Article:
Chapter 7: Functions
In a linear equation, if one variable varies, the other one also changes. Two variables x and y are said to vary directly if and only if there is a constant of variation, k. k ¹ 0, such that y = kx. If x ¹ 0, y/x = k.
There is a special kind of linear equation called the step function. The step function is represented in the form of [x], which means the greatest integer that is equal or smaller than x. The step function is especially useful in accounting and statistic.
We have discussed about polynomials in the previous chapters. The degree of a polynomial in one variable is the degree of the term of the highest degree when the polynomial is written in standard form. The leading coefficient of the polynomial is the coefficient of the term with the highest degree. A polynomial function is a function P whose values are defined by a polynomial. P(x) = anxn + a n-1 x n+1 + + a1x + ao. Here are some additional properties of the polynomial functions:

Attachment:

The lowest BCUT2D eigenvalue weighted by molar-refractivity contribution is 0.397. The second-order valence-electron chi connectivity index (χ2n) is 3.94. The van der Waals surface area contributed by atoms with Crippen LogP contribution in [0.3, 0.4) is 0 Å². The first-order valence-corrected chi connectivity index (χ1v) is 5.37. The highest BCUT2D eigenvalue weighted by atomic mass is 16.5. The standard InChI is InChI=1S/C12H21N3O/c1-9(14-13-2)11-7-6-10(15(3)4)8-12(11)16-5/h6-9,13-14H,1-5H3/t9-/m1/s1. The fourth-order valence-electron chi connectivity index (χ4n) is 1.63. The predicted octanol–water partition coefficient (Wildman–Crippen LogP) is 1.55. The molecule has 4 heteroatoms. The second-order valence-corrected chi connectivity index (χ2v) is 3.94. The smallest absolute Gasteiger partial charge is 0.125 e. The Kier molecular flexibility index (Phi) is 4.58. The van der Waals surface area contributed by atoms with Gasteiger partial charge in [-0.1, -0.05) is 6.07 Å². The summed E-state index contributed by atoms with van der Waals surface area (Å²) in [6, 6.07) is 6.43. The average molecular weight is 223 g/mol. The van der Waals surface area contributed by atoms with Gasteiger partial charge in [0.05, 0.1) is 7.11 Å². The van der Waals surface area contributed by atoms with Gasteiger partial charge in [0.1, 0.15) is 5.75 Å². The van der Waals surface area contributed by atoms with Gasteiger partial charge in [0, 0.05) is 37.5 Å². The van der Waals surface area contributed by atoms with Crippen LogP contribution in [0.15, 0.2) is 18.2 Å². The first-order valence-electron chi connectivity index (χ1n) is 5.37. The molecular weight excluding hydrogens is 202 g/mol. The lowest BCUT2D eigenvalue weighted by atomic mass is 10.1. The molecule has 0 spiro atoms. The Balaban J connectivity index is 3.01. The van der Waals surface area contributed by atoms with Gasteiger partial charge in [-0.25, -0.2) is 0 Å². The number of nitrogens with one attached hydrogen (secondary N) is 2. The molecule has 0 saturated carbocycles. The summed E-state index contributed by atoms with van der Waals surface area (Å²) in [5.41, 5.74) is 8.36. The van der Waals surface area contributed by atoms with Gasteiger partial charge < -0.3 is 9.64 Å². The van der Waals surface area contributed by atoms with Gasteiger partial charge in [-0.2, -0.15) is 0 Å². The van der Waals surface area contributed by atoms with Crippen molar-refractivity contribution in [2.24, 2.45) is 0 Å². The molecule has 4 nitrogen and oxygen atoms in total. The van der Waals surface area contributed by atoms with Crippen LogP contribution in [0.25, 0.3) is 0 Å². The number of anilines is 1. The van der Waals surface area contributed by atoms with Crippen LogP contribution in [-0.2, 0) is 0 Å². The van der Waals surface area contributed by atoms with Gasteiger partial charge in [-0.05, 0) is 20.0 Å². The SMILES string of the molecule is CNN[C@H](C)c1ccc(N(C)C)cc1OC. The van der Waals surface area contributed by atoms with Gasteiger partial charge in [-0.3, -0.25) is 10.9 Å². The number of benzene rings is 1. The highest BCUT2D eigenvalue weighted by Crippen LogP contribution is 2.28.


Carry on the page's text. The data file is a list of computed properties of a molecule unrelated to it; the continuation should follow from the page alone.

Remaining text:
The Remainder Theorem: For each polynomial P(x) of degree n ³ 1 and each real number r, there is a polynomial Q(x) of degree n - 1, such that P(x) = (x - r)Q(x) + P(r).
The Factor Theorem: For each polynomial P(x), of degree n ³ I and each real number r, (x - r) is a factor of P(x) if and only if P(r) = 0.
The Fundamental Theorem of Algebra: Each nth-degree polynomial, n ³ 1, can be factored into n linear factors.
Every polynomial equation of degree n has exactly n roots, where a root of multiplicity k is counted as k roots.
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